Everyone with an account can be a user and consumer of Uber. Uber employs the peer-to-peer business model to help strangers interact and conduct business. In a typical Uber transaction, the driver and passenger are strangers and randomly matched based on distance. It reinforces the challenge of the platform transaction as the transactions between strangers place greater emphasis on trust (Venkateswaran et al., 2021). Although the fact that Uber has strengthened user authentication to reduce the risk of fraud by tying in personal information such as mobile phone numbers, as well as implementing a 2-way rating system that gives users the opportunity to rate each other on a scale of 1 to 5 after using Uber, which allows the platform to detect drivers who violate the rules and help the platform to improve the system. There are still many controversies between Uber drivers and passengers that raise people’s awareness of online unfamiliar transactions. Hot issues related to Uber have aroused public concern and affected people’s attitudes toward Uber. Disputes such as traffic accidents, refusal and delays in picking up or dropping off passengers, infringement of privacy rights, and malicious price hike, as well as criminal issues such as robbery, rape, and burglary, are frequent occurrences. The number of vicious incidents against Uber has caused a serious decline in trust in Uber.
The rapid renewal of business models in the sharing economy has brought a brunt to traditional government regulatory concepts and approaches. The contradiction between government regulation strategies based on traditional economic models and the sharing economy is becoming more prominent (Lee et al., 2020). The huge number of users and the complexity of databases across sharing economy platforms have boosted the difficulty of government supervision. The sharing economy integrates resources through online platforms, and many products and services need to be combined both online and offline. John (2016) indicates that community and trust are doubtless important values for the sharing economy. It illustrates that the Internet enables people to feel a sense of community and induces trust thus encouraging people to achieve from online sharing to offline sharing. It is difficult to use offline legal provisions to be directly applicable to online businesses, and the government has readjusted the provisions based on the development of sharing economy platforms and strengthened the management of platforms (Hong & Lee, 2020). For instance, The Australian government has imposed strict controls on Uber’s invasion of user privacy. In light of Uber’s breach of the Privacy Act 1988, The Office of the Australian Information Commissioner (OAIC) focused its investigation on the precautions and system overhauls that Uber has adopted to protect Australians’ data since this incident. The government plays an important role in organizing, guiding, and supervising enterprises to implement national laws, regulations, and policy guidelines on the development of the sharing economy. It is the bond that coordinates the relationship between enterprises and users and helps to build trust in the sharing economy.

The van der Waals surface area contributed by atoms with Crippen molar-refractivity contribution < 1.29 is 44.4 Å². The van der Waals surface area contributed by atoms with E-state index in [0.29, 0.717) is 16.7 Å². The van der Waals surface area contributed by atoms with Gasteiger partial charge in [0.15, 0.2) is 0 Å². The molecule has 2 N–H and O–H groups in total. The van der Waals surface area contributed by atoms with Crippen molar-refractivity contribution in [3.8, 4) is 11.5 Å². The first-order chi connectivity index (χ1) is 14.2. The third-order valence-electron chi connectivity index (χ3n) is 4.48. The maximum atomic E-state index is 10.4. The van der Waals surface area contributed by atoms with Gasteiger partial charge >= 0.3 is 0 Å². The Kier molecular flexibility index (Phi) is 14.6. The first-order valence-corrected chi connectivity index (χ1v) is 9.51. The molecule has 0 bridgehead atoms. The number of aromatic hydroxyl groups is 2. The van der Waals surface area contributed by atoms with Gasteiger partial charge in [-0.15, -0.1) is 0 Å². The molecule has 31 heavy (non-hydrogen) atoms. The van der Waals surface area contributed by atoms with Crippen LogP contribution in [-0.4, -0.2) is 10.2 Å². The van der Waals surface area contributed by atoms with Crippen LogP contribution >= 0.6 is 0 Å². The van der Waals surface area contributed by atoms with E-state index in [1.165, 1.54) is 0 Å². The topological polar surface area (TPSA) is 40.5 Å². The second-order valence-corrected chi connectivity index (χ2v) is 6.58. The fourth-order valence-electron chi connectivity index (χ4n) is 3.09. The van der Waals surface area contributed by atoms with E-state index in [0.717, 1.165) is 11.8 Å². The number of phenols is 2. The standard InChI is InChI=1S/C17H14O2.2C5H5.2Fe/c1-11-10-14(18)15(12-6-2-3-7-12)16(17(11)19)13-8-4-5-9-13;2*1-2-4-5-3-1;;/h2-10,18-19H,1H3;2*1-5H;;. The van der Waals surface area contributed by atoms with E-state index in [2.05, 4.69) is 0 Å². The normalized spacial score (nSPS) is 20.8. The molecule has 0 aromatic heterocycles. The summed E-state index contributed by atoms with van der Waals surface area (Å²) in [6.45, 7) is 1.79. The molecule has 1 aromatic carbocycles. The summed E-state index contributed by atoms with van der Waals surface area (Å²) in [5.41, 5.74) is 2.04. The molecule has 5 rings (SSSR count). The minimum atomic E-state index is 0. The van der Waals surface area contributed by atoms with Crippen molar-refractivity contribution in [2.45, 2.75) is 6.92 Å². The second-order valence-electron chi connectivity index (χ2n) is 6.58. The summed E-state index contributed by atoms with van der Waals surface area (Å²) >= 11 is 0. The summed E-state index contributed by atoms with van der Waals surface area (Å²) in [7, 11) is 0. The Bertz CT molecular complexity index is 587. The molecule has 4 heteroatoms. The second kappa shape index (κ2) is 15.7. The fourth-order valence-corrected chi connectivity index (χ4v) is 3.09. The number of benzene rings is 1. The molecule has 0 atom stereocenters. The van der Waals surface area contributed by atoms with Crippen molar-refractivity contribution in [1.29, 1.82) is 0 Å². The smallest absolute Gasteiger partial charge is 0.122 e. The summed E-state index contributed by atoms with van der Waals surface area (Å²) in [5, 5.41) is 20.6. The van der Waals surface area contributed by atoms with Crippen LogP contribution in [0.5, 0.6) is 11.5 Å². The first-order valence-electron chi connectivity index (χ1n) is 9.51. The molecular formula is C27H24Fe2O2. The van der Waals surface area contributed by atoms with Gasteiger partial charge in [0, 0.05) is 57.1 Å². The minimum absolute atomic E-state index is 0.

Under the online sharing context, the participants are strangers who do not know each other. They complete the transactions through the platform, while the establishment of trust is the fundamental way to the success of the transaction. The development of the sharing economy is also intimately connected to the support of the system of the platform, Based on the credit mechanism, constructing regulatory rules that conform to the sharing economy and reconstructing the regulatory model are the basic requirements for the development of the sharing economy in the mediated society. Consumers’ trust in the platform comes from the contract. It could be explained that the agreed rights and interests of use and security guarantees provided by the company for consumers establish the authoritative status of the platform. Moreover, strict adherence to platform rules and regulations by platform users can reduce disputes between users. In addition, government regulations and legal penalties for inappropriate behaviors can directly reflect the authoritative trust construction.